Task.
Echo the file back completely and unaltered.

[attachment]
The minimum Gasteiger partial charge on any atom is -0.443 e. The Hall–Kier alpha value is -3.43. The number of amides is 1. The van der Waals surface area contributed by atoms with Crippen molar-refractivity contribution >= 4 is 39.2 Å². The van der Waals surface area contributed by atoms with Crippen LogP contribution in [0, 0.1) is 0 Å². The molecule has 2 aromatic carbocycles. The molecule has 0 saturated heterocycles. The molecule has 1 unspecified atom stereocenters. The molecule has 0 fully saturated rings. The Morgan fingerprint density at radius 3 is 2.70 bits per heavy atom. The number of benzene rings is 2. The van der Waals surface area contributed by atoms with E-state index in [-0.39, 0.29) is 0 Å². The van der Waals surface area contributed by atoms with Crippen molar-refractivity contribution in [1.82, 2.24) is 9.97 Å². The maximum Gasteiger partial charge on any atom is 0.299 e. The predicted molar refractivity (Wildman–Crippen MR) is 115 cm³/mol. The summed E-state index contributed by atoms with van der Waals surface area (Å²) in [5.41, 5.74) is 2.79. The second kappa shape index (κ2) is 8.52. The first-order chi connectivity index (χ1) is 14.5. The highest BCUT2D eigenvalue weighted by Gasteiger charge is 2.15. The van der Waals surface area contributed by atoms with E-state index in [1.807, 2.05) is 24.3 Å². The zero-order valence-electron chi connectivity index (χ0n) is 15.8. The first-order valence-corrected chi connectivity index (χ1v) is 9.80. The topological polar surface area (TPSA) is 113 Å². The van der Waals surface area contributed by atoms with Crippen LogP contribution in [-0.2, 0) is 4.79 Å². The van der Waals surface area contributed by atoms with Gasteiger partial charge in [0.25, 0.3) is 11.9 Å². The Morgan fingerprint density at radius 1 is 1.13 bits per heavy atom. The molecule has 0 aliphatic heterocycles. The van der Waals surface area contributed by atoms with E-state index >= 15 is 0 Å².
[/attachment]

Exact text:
The minimum Gasteiger partial charge on any atom is -0.443 e. The Hall–Kier alpha value is -3.43. The number of amides is 1. The van der Waals surface area contributed by atoms with Crippen molar-refractivity contribution >= 4 is 39.2 Å². The van der Waals surface area contributed by atoms with Crippen LogP contribution in [0, 0.1) is 0 Å². The molecule has 2 aromatic carbocycles. The molecule has 0 saturated heterocycles. The molecule has 1 unspecified atom stereocenters. The molecule has 0 fully saturated rings. The Morgan fingerprint density at radius 3 is 2.70 bits per heavy atom. The number of benzene rings is 2. The van der Waals surface area contributed by atoms with E-state index in [-0.39, 0.29) is 0 Å². The van der Waals surface area contributed by atoms with Crippen molar-refractivity contribution in [1.82, 2.24) is 9.97 Å². The maximum Gasteiger partial charge on any atom is 0.299 e. The predicted molar refractivity (Wildman–Crippen MR) is 115 cm³/mol. The summed E-state index contributed by atoms with van der Waals surface area (Å²) in [5.41, 5.74) is 2.79. The second kappa shape index (κ2) is 8.52. The first-order chi connectivity index (χ1) is 14.5. The highest BCUT2D eigenvalue weighted by Gasteiger charge is 2.15. The van der Waals surface area contributed by atoms with E-state index in [1.807, 2.05) is 24.3 Å². The zero-order valence-electron chi connectivity index (χ0n) is 15.8. The first-order valence-corrected chi connectivity index (χ1v) is 9.80. The topological polar surface area (TPSA) is 113 Å². The van der Waals surface area contributed by atoms with Crippen LogP contribution in [-0.2, 0) is 4.79 Å². The van der Waals surface area contributed by atoms with Gasteiger partial charge in [0.25, 0.3) is 11.9 Å². The Morgan fingerprint density at radius 1 is 1.13 bits per heavy atom. The molecule has 0 aliphatic heterocycles. The van der Waals surface area contributed by atoms with E-state index >= 15 is 0 Å².